Physician Assistant M.S.
Alternative medicine, in the form of dietary supplements, is appealing to Americans. Supplements have been marketed as being natural promoters of general well-being, healing, and disease prevention. Even with minimal regulation and research, the majority of supplement use is self-prescribed, fueling an industry last estimated at $32.5 billion in 2012. The study explored the degree of consumer knowledge with regards to regulation, appropriate indications and dosages, and potential adverse effects of various dietary supplements. The study also sought to evaluate the relationship between supplement knowledge and demographic information as well as the extent of discussion about supplement use with a provider, if any. The instrument utilized was a novel survey developed by the researchers of this study. Surveys were distributed at CHI Saint Alexius Health and Dakota Community Bank in Bismarck, North Dakota. Data analysis revealed a <50% knowledge level among all populations surveyed. The extent of provider discussion was also minimal. No significant relationship was found between supplement users’ demographic data and their level of knowledge. Among all groups surveyed, no significant correlation appeared to exist between their level of knowledge and their extent of discussion with a provider.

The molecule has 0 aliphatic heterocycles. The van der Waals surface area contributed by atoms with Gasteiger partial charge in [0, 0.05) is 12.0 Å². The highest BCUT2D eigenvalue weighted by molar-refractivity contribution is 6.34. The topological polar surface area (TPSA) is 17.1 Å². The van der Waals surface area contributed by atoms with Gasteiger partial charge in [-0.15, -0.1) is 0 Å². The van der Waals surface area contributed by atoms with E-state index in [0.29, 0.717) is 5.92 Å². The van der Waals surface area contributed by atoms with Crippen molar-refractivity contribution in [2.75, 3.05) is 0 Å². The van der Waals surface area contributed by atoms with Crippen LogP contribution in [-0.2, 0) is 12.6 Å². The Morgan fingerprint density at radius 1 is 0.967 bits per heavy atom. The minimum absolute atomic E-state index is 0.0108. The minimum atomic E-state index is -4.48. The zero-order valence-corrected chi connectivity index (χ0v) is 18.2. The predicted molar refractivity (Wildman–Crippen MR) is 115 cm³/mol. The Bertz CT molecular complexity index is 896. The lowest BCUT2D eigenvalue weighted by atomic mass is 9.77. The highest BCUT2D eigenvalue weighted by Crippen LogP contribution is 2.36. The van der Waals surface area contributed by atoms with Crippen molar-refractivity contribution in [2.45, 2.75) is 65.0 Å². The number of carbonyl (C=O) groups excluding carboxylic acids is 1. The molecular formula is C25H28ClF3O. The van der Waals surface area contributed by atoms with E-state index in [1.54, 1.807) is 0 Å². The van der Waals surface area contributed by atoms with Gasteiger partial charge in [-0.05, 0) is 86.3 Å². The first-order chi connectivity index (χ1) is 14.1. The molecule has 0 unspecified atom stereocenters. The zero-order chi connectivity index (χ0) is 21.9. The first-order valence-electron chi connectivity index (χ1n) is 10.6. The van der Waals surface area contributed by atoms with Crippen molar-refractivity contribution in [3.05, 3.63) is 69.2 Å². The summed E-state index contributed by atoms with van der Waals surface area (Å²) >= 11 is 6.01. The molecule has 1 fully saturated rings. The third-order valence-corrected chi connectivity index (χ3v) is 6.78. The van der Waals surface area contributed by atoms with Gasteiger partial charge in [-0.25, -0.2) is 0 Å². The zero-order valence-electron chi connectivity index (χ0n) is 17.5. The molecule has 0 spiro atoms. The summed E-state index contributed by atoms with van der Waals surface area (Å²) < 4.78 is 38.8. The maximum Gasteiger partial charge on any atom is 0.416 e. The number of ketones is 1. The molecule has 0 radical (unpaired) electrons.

Masters of Science in Physician Assistant
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Kucera, S. J., & Nguyen, Y. (2016). Dietary Supplements: A Consumer Profile of Knowledge and Use [Masterʼs thesis, Bethel University]. Spark Repository. https://spark.bethel.edu/etd/371